The drive gets secured to the bottom piece of the enclosure with 4 screws from the bottom. (I never even realized that these drives had screw holes in the bottom as they are attached from the sides in desktop systems). Belkin provides both coarse and fine screws, check to see which fits better before you install the drive to avoid cross threading. The precut holes matched up perfectly, and it was set in place with the coarse screws. The top piece was easily placed over the bottom and snapped down. There were two side pieces that lock the whole assembly together, and give a more finished look to it. There are two “electrical caution” stickers to be placed onto the bottom of the device. I didn’t put these on as then I couldn’t take it apart to insert another drive. Finally, a power supply cable, and USB or Firewire cable are inserted into the rear of the external enclosure. No driver was needed on both Windows ME and XP systems, as this uses the “mass storage device” category that other removable storage devices (such as USB flash drives) use. For Windows 98SE users, it is time to upgrade, but a driver is supplied on a CD in the box. There is no other software on the disk.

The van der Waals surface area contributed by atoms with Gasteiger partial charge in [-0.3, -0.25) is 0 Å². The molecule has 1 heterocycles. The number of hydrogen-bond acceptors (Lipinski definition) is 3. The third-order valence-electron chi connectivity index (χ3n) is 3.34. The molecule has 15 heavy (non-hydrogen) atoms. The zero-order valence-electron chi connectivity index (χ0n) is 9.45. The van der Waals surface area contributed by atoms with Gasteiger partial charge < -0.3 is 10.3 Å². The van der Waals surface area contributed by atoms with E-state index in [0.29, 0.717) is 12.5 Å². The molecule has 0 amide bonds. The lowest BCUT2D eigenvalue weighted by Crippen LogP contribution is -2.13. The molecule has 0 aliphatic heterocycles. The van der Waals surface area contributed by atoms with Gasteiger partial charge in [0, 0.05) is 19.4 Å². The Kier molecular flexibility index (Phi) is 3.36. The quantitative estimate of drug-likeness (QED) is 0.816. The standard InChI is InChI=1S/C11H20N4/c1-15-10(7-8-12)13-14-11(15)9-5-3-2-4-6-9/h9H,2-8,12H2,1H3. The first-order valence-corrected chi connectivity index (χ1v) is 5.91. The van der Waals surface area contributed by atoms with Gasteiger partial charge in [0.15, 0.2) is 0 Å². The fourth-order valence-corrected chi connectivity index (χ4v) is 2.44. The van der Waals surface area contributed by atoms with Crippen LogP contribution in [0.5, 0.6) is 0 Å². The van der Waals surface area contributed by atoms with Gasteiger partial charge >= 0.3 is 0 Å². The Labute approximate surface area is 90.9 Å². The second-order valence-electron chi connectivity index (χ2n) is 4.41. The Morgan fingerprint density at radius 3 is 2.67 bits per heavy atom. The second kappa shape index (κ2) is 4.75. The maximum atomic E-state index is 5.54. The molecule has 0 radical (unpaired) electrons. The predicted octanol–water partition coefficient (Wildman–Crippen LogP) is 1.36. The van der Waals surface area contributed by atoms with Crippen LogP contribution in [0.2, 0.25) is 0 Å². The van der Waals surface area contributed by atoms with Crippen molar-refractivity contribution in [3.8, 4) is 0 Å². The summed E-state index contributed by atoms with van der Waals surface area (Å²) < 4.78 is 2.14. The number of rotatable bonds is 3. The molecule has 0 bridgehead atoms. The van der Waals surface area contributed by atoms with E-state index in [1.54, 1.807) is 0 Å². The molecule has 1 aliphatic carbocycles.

Assembling the Belkin External Drive Enclosure as a hard drive enclosure employs the same steps, with one addition. There is a supplied trim piece that covers the front of the enclosure. The trim piece snaps into place, and serves to keep dust away from the hard drive which is always a good thing. Install the trim piece after the side rails are in place, or it will not fit correctly.
Overall, I was pleased with how simple the build was, and how quickly it could be put together and also, taken apart. Finally, the finished product looked quite professional, and not like some kit. The two tone gray color scheme is well chosen by Belkin to coordinate with a variety of computers, other accessories, and decors. Because the external enclosure can house a larger optical drive, it is larger than my external USB hard drive from Western Digital.